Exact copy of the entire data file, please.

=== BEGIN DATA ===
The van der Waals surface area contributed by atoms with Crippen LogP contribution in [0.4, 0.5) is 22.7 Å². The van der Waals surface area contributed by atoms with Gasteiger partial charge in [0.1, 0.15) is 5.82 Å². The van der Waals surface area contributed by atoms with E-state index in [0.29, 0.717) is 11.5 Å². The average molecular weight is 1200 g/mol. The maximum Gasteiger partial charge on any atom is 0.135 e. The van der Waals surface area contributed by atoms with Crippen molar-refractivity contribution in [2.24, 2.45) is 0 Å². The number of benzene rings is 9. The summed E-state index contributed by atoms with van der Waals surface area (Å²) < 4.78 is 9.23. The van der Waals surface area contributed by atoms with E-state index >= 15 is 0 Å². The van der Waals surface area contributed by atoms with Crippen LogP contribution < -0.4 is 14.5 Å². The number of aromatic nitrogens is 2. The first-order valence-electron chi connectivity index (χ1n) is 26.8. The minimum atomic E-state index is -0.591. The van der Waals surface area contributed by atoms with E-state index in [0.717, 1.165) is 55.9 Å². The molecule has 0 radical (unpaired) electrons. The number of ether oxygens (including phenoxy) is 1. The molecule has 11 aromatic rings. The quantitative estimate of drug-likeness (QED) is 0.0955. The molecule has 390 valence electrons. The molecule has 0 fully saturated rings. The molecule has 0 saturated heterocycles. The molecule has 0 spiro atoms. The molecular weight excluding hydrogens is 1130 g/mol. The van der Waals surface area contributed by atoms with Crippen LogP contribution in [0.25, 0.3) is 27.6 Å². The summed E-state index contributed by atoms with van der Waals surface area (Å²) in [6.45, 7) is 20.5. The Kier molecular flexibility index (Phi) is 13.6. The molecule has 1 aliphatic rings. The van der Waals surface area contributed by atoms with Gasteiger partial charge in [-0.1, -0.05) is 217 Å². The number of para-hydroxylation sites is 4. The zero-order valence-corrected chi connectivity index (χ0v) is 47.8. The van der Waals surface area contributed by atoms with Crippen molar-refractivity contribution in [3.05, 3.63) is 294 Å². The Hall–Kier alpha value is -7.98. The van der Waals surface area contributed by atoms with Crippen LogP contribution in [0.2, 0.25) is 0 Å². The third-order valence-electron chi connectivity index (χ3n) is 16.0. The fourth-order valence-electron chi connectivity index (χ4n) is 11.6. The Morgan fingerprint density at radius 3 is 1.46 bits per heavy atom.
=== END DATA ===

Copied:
The van der Waals surface area contributed by atoms with Crippen LogP contribution in [0.4, 0.5) is 22.7 Å². The van der Waals surface area contributed by atoms with Gasteiger partial charge in [0.1, 0.15) is 5.82 Å². The van der Waals surface area contributed by atoms with E-state index in [0.29, 0.717) is 11.5 Å². The average molecular weight is 1200 g/mol. The maximum Gasteiger partial charge on any atom is 0.135 e. The van der Waals surface area contributed by atoms with Crippen molar-refractivity contribution in [2.24, 2.45) is 0 Å². The number of benzene rings is 9. The summed E-state index contributed by atoms with van der Waals surface area (Å²) < 4.78 is 9.23. The van der Waals surface area contributed by atoms with E-state index >= 15 is 0 Å². The van der Waals surface area contributed by atoms with Crippen LogP contribution < -0.4 is 14.5 Å². The number of aromatic nitrogens is 2. The first-order valence-electron chi connectivity index (χ1n) is 26.8. The minimum atomic E-state index is -0.591. The van der Waals surface area contributed by atoms with E-state index in [0.717, 1.165) is 55.9 Å². The molecule has 0 radical (unpaired) electrons. The number of ether oxygens (including phenoxy) is 1. The molecule has 11 aromatic rings. The quantitative estimate of drug-likeness (QED) is 0.0955. The molecule has 390 valence electrons. The molecule has 0 fully saturated rings. The molecule has 0 saturated heterocycles. The molecule has 0 spiro atoms. The molecular weight excluding hydrogens is 1130 g/mol. The van der Waals surface area contributed by atoms with Crippen LogP contribution in [0.25, 0.3) is 27.6 Å². The summed E-state index contributed by atoms with van der Waals surface area (Å²) in [6.45, 7) is 20.5. The Kier molecular flexibility index (Phi) is 13.6. The molecule has 1 aliphatic rings. The van der Waals surface area contributed by atoms with Gasteiger partial charge in [-0.1, -0.05) is 217 Å². The number of para-hydroxylation sites is 4. The zero-order valence-corrected chi connectivity index (χ0v) is 47.8. The van der Waals surface area contributed by atoms with Crippen molar-refractivity contribution in [3.05, 3.63) is 294 Å². The Hall–Kier alpha value is -7.98. The van der Waals surface area contributed by atoms with Crippen LogP contribution in [0.2, 0.25) is 0 Å². The third-order valence-electron chi connectivity index (χ3n) is 16.0. The fourth-order valence-electron chi connectivity index (χ4n) is 11.6. The Morgan fingerprint density at radius 3 is 1.46 bits per heavy atom.